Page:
A few weeks ago I went to the BC Food Processors Association meeting . With all the media about how bad CETA was going to be I wanted to see if there was a shred of positive. I mean- there’s got to be a reason for doing this right?
Plus I hate it when I hear faceless people complaining without offering real solutions. Frankly it’s a waste of my time.
So I went to the event. I have to say- it was quite the eye opener.
They had Monica Gervais who is the Senior Manager of Trade Policy and Negotiations from the BC Ministry of International Trade give us the run down. Afterwards, she shared her slides with me and I gleaned some good info for those of us who want to see the opportunities (and potential threats) in time to course correct and take advantage. (See below for links or call me)
Some of this info should find its way into your Strategic Planning or SWOT assessments- and its about more than just food!
It was a pretty long talk with lots of detail so I’ll give an overview here. If you want more detail, let me know, or see the links below.
To set the context, it turns out Canada has been pretty aggressive at pursuing free trade agreements. There are 3 that came up at the meeting.
· Canada-Korea Free Trade Agreement (CKFTA)
· Canada-European Union Comprehensive Economic and Trade Agreement (CETA)
· Trans-Pacific Partnership (TPP)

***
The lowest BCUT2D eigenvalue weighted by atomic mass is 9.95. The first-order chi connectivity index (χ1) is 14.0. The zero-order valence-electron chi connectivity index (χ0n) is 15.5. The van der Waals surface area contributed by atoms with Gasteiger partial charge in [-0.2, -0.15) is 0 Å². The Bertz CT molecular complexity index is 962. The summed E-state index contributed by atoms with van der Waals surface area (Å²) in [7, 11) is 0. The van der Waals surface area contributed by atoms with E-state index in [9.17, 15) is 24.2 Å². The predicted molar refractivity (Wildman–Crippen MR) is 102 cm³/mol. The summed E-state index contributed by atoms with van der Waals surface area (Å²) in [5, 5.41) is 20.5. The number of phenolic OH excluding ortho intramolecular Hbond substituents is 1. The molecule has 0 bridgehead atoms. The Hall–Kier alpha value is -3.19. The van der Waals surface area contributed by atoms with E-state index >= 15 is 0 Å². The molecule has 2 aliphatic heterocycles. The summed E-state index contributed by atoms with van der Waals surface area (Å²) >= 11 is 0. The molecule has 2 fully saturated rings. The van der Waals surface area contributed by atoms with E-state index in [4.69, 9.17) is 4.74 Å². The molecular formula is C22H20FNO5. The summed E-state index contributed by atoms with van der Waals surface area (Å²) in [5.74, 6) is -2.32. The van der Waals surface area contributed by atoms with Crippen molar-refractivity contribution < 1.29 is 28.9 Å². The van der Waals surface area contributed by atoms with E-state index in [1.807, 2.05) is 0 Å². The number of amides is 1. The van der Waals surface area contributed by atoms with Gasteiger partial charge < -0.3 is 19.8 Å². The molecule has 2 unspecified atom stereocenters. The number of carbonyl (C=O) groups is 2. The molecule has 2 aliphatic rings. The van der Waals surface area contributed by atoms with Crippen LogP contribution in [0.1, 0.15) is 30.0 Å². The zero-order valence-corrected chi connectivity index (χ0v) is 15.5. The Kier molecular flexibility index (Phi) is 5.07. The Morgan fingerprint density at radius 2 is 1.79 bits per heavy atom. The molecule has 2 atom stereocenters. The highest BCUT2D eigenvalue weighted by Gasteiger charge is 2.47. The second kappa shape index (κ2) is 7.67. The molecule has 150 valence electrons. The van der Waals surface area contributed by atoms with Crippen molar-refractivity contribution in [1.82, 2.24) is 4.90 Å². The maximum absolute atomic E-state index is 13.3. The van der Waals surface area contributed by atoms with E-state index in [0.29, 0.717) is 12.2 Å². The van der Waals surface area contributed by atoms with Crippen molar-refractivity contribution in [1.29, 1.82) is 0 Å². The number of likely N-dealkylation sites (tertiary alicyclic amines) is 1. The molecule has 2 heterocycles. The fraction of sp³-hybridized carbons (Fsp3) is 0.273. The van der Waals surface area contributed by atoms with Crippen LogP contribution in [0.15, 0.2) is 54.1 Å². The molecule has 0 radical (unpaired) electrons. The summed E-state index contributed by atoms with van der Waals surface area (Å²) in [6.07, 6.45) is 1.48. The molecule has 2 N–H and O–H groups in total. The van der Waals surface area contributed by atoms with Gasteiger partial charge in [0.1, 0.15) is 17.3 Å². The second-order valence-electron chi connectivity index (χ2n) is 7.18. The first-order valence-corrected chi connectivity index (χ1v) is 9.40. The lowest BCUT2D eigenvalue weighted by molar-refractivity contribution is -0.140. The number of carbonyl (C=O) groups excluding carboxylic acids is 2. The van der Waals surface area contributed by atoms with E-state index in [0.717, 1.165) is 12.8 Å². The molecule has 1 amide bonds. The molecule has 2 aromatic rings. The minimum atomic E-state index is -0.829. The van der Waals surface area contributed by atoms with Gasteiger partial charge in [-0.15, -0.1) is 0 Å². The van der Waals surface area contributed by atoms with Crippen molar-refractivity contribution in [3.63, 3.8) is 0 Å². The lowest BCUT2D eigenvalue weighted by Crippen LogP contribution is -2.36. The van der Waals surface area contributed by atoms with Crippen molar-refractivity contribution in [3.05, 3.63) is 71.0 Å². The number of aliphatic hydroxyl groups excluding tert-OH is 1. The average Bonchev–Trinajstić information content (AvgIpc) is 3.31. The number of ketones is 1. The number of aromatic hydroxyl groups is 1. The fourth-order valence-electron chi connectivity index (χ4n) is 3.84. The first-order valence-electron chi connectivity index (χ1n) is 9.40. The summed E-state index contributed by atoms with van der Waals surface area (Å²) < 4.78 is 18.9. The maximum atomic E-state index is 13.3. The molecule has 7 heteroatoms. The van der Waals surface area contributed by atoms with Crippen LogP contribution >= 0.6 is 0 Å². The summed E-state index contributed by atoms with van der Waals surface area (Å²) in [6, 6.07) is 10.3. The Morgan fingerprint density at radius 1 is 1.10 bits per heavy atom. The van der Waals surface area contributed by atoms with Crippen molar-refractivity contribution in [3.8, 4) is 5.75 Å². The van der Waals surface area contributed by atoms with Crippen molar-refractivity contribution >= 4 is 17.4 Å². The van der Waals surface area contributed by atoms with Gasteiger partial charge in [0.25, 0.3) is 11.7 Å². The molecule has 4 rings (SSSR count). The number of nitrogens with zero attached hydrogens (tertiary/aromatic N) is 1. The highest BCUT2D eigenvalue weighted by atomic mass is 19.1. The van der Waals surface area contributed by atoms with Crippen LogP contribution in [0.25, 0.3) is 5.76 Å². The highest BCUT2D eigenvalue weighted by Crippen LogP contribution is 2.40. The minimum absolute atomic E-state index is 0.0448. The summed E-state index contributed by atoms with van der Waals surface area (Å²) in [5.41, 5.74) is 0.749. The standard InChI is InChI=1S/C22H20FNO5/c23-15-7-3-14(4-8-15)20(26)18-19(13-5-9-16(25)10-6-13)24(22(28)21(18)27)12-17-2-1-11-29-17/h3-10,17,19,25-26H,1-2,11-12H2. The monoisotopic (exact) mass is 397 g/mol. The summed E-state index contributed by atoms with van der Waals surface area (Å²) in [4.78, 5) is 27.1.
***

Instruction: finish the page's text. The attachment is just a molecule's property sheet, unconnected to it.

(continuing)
I had heard about the CETA deal about 6 or 7 years ago when the Italian Chamber of Commerce did a cross-Canada road show on it. I’ll focus on CETA here…
So its coming into effect in 2017 and covers….
Monica Gervais pointed out that Canada is the only G7 country with preferential access to both the EU and USA ( we’ll see what the new US prez really does about that)
Here’s some more detail for your Christmas, Hannukah and New Years Eve trivia convos……
· The CETA agreement will eliminate tariffs on some key BC goods including Agri-foods products
· 94 percent of agriculture products going to the EU will be duty-free, including:
-->Fresh and Frozen fruit (9 to 12 percent)…. That’s good for our for Okanagan Apples
-->frozen, fresh, and processed blueberries (tariffs up to 9.6 percent)… that’s great for most of Richmond and Pitt Meadows
-->Processed Fruits and Vegetables such as dried cranberries (14 to 17.6 percent) …Again Richmond!
o Cherries (up to 12 percent) …that’s great for the Interior
o Mushrooms (up to 18.4 percent) …I’m assuming the legit kind !
· It will also Reduce non-tariff barriers like:
-->Sanitary and Phytosanitary Committee
· Improves labour mobility: business professionals, technicians
-->Hmmm …. Some labor markets in Vancouver/BC are already super tight here.
* The implications here should be part of all Strategic Planning conversations going forward
· Improves access to government procurement to the local government level: a $3.7 trillion market in the EU
· Supports collaboration, sharing knowledge and research in science, technology and innovation
--> Hmm…I wonder what this will do for SRED Credits. Ill have to ask Kevin Wong at Stonecracker Law
Ok this was a bit of a long one, but that’s what you get for reading a blog post about government policies….I’m pretty sure this will be a polarizing topic, but , I cant simply choose to ignore it if my clients ask me about it, right?
If you have thoughts, or helpful links, definitions, or clarity, PLEASE let us all know here.
You can read this and my other articles on my blog here